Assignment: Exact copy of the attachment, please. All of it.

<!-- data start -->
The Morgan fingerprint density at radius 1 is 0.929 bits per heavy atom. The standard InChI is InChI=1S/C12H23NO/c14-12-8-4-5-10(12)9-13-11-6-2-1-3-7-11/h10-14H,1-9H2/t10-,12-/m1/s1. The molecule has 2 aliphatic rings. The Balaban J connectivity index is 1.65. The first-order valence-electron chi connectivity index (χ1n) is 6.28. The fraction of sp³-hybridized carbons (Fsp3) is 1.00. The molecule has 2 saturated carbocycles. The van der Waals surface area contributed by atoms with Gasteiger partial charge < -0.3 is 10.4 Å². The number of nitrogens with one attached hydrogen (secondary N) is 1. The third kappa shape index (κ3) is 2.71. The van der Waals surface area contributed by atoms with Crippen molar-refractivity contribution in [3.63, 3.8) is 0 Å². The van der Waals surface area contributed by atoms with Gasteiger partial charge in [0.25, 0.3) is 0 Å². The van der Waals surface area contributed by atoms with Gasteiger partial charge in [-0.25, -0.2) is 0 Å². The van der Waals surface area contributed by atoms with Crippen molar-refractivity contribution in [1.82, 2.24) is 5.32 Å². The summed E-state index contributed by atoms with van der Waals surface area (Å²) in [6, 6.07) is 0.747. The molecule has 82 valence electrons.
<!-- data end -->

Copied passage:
The Morgan fingerprint density at radius 1 is 0.929 bits per heavy atom. The standard InChI is InChI=1S/C12H23NO/c14-12-8-4-5-10(12)9-13-11-6-2-1-3-7-11/h10-14H,1-9H2/t10-,12-/m1/s1. The molecule has 2 aliphatic rings. The Balaban J connectivity index is 1.65. The first-order valence-electron chi connectivity index (χ1n) is 6.28. The fraction of sp³-hybridized carbons (Fsp3) is 1.00. The molecule has 2 saturated carbocycles. The van der Waals surface area contributed by atoms with Gasteiger partial charge < -0.3 is 10.4 Å². The number of nitrogens with one attached hydrogen (secondary N) is 1. The third kappa shape index (κ3) is 2.71. The van der Waals surface area contributed by atoms with Crippen molar-refractivity contribution in [3.63, 3.8) is 0 Å². The van der Waals surface area contributed by atoms with Gasteiger partial charge in [0.25, 0.3) is 0 Å². The van der Waals surface area contributed by atoms with Gasteiger partial charge in [-0.25, -0.2) is 0 Å². The van der Waals surface area contributed by atoms with Crippen molar-refractivity contribution in [1.82, 2.24) is 5.32 Å². The summed E-state index contributed by atoms with van der Waals surface area (Å²) in [6, 6.07) is 0.747. The molecule has 82 valence electrons.